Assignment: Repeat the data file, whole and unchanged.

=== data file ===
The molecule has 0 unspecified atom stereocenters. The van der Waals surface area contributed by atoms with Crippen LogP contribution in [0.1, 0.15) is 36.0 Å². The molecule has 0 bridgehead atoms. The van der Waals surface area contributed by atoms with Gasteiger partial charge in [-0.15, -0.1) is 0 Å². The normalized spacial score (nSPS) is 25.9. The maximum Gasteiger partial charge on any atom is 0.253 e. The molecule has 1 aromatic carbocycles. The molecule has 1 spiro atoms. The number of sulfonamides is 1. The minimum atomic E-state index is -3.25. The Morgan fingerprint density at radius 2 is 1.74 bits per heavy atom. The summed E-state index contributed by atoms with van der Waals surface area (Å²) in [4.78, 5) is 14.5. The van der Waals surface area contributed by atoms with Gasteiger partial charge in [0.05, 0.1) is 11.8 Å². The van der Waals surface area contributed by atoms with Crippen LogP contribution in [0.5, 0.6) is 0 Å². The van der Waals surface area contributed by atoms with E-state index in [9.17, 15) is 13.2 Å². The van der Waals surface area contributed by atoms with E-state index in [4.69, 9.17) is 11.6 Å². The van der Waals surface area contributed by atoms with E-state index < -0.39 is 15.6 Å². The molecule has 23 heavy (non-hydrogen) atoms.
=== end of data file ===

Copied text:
The molecule has 0 unspecified atom stereocenters. The van der Waals surface area contributed by atoms with Crippen LogP contribution in [0.1, 0.15) is 36.0 Å². The molecule has 0 bridgehead atoms. The van der Waals surface area contributed by atoms with Gasteiger partial charge in [-0.15, -0.1) is 0 Å². The normalized spacial score (nSPS) is 25.9. The maximum Gasteiger partial charge on any atom is 0.253 e. The molecule has 1 aromatic carbocycles. The molecule has 1 spiro atoms. The number of sulfonamides is 1. The minimum atomic E-state index is -3.25. The Morgan fingerprint density at radius 2 is 1.74 bits per heavy atom. The summed E-state index contributed by atoms with van der Waals surface area (Å²) in [4.78, 5) is 14.5. The van der Waals surface area contributed by atoms with Gasteiger partial charge in [0.05, 0.1) is 11.8 Å². The van der Waals surface area contributed by atoms with Crippen LogP contribution in [0.5, 0.6) is 0 Å². The van der Waals surface area contributed by atoms with E-state index in [9.17, 15) is 13.2 Å². The van der Waals surface area contributed by atoms with E-state index in [4.69, 9.17) is 11.6 Å². The van der Waals surface area contributed by atoms with E-state index < -0.39 is 15.6 Å². The molecule has 23 heavy (non-hydrogen) atoms.